Journal of Coastal Conservation

, Volume 23, Issue 4, pp 843–855 | Cite as

Geological controls and the impact of human society on the composition of peloids of present-day salt lakes (coastal zones of the Black, Azov, and Dead Seas)

  • S. KotovEmail author
  • I. Kotova
  • E. Kayukova


Modern salt lakes belong to a growing class of natural systems undergoing compositional change due to increased human activity along their shores. To understand the full consequence of anthropogenic-driven change, detailed geological and geochemical study of such salt lake systems is required. Notably further study is required of the changes recorded in the peloids (lake muds) commonly found in these salt lake systems. Differences in regional geology respectively determine the dominant sulphate mineralsalt type and chemical composition of Crimean salt lake peloids, and the chloridecarbonate mineral-salt type and chlorine-calcium composition of the Dead Sea peloids. Local geological factors furthermore influence the peloids’ geochemical and grain size characteristics: Cu-Rb-Zn-Mo-Ca-Cl association is found in Dead Sea peloids and Fe-V-Mn-Co-Y-Pb association is found in Crimean lake muds. Finally, the beddingstructure of the peloid layer affects the granulometric characteristics of the peloids. The impact of human society (e.g., the anthropogenic factor) influences the salt, granulometric and microelemental compositions of peloids. A complete lack of halite in the Lake Kuchuk-Adzhigol mud is most likely related to intensive anthropogenic desalination, as well as to the input of drainage and waste water. The coarsest muds were found in Lake Saky, which reflects changes in the hydrochemical regime of the lake. Ferrous sediments of the Cimmerian stage are widespread in the East of Crimea. Until recently, these deposits were exploited through open pit mining (e.g., the iron ore mine Kamish-Burun), which could amplify Fe-Ti-Cr-K-V-Pb-Y-Mn-As-Co association in the Lake Tobechik muds.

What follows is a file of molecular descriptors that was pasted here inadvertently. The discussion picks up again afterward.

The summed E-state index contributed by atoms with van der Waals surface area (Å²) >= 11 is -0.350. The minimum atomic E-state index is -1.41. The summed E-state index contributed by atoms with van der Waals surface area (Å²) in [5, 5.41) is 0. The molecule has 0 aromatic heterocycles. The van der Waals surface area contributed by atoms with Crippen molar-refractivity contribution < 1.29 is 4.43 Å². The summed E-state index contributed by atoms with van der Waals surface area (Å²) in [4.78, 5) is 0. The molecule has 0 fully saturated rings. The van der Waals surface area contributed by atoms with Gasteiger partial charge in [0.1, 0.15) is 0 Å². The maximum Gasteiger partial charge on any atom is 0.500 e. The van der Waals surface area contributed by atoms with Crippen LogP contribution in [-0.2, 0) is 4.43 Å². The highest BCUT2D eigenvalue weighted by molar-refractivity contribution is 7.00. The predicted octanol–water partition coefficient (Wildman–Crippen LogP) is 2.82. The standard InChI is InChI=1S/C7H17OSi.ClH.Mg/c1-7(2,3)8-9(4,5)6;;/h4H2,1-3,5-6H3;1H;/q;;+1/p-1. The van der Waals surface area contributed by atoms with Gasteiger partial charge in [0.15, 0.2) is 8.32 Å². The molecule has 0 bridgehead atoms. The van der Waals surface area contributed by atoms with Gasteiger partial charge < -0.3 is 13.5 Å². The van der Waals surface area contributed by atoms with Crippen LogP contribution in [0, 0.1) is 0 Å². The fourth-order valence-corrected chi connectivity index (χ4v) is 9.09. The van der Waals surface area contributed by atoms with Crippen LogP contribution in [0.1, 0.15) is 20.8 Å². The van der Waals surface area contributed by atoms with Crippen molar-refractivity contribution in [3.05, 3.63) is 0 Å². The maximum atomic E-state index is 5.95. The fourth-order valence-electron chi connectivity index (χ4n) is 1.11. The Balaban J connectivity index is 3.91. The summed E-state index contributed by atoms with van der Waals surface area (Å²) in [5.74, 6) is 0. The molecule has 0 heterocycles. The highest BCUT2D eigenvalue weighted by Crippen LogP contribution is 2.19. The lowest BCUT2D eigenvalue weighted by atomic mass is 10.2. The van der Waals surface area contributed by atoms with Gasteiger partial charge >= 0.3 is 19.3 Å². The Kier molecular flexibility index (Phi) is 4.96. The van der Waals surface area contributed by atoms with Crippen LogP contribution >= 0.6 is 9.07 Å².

Coastal zones Crimean peninsular The Dead Sea Peloids Lake sediments Anthropogenic factors 



The work was supported by the resource centre “X-ray diffraction methods of investigation” and “Geomodel” of St. Petersburg State University, Russia. Authors also thank Heather Johnstone, Anna Joy Drury for proof-reading and anonymous reviewers for valuable remarks.


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© Springer Nature B.V. 2019

Authors and Affiliations

  1. 1.Bremen UniversityBremenGermany
  2. 2.Saint-Petersburg State UniversitySaint-PetersburgRussia

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